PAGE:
FORT WAYNE – Board of Public Works members on Wednesday approved some of the final pieces of a $35 million expansion project at the city’s sewage treatment plant.
Earlier this month, the board approved more than $30 million worth of construction and design contracts for the project; those got final approval from the City Council on Tuesday. Wednesday’s action moves forward $2.8 million in contracts for management of the 2 1/2-year project, including a $2.2 million construction management contract with CH2M Hill.
Officials said the project management is needed because of the size and scope of the work – it is one of the largest single public works projects the city has ever performed – and because it all has to be done without interrupting the 24/7 operation of the plant.
The bulk of the work will be upgrades to three of the plant’s six digesters, where bacteria attack the biological matter in the sewage, converting it to suspended solids that can be settled out. Other parts of the project will affect almost every process in the plant, and overall will increase the plant’s capacity by 25 percent, to 85 million gallons a day – enough to fill 129 Olympic-sized pools.
Board members also approved a deal with CH2M Hill for management of a separate, but related, project on the north side of the Maumee River, across from the plant. For $899,294, CH2M Hill will oversee the work to increase the storage capacity of the plant.
During heavy rains, excess sewage will be pumped across the river and stored until the plant is back below capacity. Then it will be pumped out of holding ponds and back to the plant for treatment.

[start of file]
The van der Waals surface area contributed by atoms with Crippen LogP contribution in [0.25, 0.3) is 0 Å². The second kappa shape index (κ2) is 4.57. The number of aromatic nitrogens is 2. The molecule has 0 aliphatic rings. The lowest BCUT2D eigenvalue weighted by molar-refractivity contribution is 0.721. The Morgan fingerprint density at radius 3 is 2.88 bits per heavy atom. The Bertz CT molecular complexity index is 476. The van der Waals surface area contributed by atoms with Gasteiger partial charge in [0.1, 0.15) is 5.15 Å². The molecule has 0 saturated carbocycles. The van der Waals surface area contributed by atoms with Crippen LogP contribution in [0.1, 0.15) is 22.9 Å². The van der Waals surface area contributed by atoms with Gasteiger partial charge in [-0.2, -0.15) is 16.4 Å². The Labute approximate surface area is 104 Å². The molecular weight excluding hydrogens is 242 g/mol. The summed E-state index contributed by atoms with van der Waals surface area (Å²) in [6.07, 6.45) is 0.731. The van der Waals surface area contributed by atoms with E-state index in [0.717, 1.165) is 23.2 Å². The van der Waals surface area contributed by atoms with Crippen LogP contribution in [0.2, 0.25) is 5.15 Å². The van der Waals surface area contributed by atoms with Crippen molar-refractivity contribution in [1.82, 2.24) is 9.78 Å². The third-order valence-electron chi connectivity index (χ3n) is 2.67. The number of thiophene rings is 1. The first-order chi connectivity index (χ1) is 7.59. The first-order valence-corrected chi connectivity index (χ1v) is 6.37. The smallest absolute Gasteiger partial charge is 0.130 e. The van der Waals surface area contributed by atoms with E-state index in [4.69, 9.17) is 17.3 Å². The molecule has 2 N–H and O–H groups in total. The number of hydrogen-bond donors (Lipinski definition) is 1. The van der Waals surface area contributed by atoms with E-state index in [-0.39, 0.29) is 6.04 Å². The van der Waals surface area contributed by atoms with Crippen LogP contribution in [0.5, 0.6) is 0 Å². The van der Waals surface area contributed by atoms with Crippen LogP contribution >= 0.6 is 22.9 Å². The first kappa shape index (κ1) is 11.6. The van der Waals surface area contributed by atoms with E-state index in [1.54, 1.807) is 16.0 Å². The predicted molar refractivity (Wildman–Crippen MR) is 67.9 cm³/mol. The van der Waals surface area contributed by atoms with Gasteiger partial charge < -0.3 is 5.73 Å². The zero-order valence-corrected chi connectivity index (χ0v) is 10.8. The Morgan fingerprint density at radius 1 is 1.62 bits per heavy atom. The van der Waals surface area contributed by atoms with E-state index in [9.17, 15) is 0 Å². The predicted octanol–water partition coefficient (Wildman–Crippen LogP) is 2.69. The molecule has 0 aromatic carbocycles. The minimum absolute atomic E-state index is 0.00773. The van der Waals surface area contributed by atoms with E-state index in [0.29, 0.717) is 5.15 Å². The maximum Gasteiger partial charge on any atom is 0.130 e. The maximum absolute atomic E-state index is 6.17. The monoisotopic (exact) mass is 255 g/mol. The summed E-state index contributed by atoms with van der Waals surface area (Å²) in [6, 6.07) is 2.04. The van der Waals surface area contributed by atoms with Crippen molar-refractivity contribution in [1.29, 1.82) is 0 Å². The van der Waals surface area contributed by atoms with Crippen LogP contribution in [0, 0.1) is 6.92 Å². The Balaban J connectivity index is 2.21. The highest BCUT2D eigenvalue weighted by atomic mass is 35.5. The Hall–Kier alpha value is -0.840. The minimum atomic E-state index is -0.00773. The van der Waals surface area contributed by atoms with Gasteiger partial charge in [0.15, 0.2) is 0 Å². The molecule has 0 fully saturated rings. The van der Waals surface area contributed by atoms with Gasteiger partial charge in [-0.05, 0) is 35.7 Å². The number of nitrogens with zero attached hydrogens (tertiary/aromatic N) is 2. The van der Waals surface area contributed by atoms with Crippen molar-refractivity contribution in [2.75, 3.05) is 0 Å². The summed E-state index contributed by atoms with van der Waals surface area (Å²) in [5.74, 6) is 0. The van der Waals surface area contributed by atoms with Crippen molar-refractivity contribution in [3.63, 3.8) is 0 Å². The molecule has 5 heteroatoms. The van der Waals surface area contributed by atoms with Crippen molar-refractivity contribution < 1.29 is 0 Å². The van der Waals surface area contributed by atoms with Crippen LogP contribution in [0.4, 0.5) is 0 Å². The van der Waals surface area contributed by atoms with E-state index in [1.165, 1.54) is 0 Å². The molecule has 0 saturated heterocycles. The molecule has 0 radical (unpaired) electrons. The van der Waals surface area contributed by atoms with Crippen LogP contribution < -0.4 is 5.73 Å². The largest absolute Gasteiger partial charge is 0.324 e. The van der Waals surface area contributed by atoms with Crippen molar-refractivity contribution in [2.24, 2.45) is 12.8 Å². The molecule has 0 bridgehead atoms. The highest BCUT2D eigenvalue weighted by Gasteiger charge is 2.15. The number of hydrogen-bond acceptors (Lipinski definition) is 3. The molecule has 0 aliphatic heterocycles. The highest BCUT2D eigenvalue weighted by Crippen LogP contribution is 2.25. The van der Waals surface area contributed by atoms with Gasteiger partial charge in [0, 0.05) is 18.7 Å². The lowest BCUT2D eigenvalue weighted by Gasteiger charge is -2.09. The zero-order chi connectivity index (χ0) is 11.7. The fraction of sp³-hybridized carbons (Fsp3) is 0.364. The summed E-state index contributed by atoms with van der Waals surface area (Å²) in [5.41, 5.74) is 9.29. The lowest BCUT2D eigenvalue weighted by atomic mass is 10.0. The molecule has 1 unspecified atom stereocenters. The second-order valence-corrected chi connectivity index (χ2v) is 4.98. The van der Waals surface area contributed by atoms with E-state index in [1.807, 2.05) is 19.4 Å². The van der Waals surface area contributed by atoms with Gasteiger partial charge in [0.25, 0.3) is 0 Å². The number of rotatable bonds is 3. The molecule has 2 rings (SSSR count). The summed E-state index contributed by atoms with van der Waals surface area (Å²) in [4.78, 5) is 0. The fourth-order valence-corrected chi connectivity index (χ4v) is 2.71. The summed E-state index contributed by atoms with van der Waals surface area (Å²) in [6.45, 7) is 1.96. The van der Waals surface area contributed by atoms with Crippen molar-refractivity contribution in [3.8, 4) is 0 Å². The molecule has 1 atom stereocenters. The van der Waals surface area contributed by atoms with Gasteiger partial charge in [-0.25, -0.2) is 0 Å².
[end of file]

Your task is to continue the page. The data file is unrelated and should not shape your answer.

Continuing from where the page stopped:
Both projects are required under a federal consent decree to reduce the amount of untreated sewage flowing into the city’s rivers, estimated at about 1 billion gallons a year.
In other business, the board approved an $83,100 addition to the contract with DLZ for the feasibility study of a grade separation on South Anthony Boulevard at the Norfolk-Southern railroad tracks near Wayne Trace. The addition will cover environmental and historic building studies, bring the total contract to $318,825 and extend the study by up to 18 months. Officials are studying whether an underpass or overpass and reworking of the intersection will solve traffic problems in the area.
Board members also approved an agreement with Indiana Michigan Power for the city’s seven emergency generators. In return for about $110,000 a year, I&M can have the generators turned on and reduce the amount of electricity the utility has to pump into the power grid. Using the generators for I&M last year cost the city about $5,500 in fuel and labor, officials said.